The Philippines is set to issue new rules next month on GMO imports, seeking to avert food supply disruptions when a court-ordered stoppage kicks in as import permits for animal feed expire this year, government officials said.

In a landmark ruling in December, the country's Supreme Court struck down a 2002 government regulation that allowed the import of genetically modified organisms (GMO) and imposed a temporary ban until new rules were formulated.

The order covers imports of corn, soybeans, soybean meal and sorghum, among others. The biggest impact would be on soymeal, the Philippines' top GMO import at 2 million tonnes a year.

The government challenged the ban by motioning for a reconsideration by the top court shortly after the ruling, officials said. For now, existing import permits remain valid, although no new ones will be issued as they expire.

"We are aware of the urgency of coming up with the new rules," said Dr. Jaime Montoya, a government health scientist who heads an inter-agency panel that drafted new guidelines for GMO use and imports.

Weak demand for U.S. soymeal cargoes overseas has dragged front-month soymeal on the Chicago Board of Trade to near six-year lows this month, extending a December rout partly sparked by the Philippine court ruling.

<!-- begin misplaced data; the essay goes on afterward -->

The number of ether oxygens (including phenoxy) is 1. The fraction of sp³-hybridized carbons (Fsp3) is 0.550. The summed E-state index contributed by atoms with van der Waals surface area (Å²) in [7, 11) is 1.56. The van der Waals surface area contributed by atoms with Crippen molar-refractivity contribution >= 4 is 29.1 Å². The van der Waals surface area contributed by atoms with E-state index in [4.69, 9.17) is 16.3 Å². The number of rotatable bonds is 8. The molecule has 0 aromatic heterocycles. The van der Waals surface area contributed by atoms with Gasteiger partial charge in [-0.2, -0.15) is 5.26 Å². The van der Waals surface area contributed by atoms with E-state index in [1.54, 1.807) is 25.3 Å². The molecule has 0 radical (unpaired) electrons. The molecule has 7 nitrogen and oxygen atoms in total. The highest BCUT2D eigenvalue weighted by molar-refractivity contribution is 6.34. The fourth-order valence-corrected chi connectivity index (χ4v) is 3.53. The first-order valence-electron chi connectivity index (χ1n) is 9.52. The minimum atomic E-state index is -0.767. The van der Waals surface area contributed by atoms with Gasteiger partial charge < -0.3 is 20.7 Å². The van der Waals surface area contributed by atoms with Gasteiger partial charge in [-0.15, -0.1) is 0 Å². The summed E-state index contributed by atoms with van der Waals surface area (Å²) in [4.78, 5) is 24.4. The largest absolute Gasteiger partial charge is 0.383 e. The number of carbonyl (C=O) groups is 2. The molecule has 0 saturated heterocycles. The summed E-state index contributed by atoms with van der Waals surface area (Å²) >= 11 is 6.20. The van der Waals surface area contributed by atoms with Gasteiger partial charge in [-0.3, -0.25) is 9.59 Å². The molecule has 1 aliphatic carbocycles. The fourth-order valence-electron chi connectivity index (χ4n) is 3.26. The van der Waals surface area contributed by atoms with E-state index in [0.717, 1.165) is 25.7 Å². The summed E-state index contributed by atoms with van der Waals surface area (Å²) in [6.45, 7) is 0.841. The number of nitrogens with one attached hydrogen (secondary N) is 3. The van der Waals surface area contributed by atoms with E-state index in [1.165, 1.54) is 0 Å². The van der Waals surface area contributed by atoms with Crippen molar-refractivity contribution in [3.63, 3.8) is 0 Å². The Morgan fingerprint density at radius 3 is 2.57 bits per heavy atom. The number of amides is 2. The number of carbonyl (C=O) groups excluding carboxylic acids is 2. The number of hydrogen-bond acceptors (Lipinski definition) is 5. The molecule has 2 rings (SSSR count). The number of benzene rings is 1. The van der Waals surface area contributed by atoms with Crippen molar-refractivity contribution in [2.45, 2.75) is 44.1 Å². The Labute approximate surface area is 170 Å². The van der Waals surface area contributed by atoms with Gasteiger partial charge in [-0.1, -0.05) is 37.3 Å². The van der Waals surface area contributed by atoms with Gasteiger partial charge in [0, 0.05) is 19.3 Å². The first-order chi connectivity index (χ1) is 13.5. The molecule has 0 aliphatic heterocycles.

The panel on Friday began a series of public consultations on a draft joint administrative order to be issued by five government agencies including the Department of Agriculture. Two more will be held next week.

The draft order should be ready for signing by heads of the five agencies on Feb. 16, Montoya said.

Farm officials said animal feed millers can ship in GMO products until their import permits expire.

One permit will expire in March and five more later this year, said Merle Palacpac, chief of the plant quarantine service division at the Bureau of Plant Industry.

"We are maintaining status quo since a (motion for reconsideration) has been filed," Palacpac told Reuters.

Estefania de Vera, president of the Philippine Association of Feed Millers, said her group has not received any reports of shipment disruption so far following the court ruling.

"Our concern is the succeeding ones if they stopped issuing new permits," she said. "We hope this (administrative order) will be out soon to cover and continue the flow."

If GMO soymeal imports are banned, Philippine buyers would need to purchase non-GMO supply that would easily be $80-$100 a tonne more expensive, traders said.